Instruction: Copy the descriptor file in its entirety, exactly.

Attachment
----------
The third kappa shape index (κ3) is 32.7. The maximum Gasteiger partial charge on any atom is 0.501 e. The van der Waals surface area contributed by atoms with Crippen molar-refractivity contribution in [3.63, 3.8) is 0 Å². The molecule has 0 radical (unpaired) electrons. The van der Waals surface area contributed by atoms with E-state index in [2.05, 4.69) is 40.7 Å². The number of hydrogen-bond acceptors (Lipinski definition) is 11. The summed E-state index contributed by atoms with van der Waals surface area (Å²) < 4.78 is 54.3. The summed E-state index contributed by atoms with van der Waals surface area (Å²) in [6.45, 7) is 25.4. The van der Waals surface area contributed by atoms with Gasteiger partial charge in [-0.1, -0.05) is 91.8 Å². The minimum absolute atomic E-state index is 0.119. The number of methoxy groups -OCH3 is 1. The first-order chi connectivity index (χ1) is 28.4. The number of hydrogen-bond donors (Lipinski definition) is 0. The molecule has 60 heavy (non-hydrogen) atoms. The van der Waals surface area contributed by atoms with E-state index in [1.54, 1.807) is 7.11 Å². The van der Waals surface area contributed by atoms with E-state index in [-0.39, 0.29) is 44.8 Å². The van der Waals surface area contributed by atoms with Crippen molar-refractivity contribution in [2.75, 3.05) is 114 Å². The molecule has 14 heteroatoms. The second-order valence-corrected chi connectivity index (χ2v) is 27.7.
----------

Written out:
The third kappa shape index (κ3) is 32.7. The maximum Gasteiger partial charge on any atom is 0.501 e. The van der Waals surface area contributed by atoms with Crippen molar-refractivity contribution in [3.63, 3.8) is 0 Å². The molecule has 0 radical (unpaired) electrons. The van der Waals surface area contributed by atoms with E-state index in [2.05, 4.69) is 40.7 Å². The number of hydrogen-bond acceptors (Lipinski definition) is 11. The summed E-state index contributed by atoms with van der Waals surface area (Å²) < 4.78 is 54.3. The summed E-state index contributed by atoms with van der Waals surface area (Å²) in [6.45, 7) is 25.4. The van der Waals surface area contributed by atoms with Gasteiger partial charge in [-0.1, -0.05) is 91.8 Å². The minimum absolute atomic E-state index is 0.119. The number of methoxy groups -OCH3 is 1. The first-order chi connectivity index (χ1) is 28.4. The number of hydrogen-bond donors (Lipinski definition) is 0. The molecule has 60 heavy (non-hydrogen) atoms. The van der Waals surface area contributed by atoms with E-state index in [1.54, 1.807) is 7.11 Å². The van der Waals surface area contributed by atoms with E-state index in [-0.39, 0.29) is 44.8 Å². The van der Waals surface area contributed by atoms with Crippen molar-refractivity contribution in [2.75, 3.05) is 114 Å². The molecule has 14 heteroatoms. The second-order valence-corrected chi connectivity index (χ2v) is 27.7.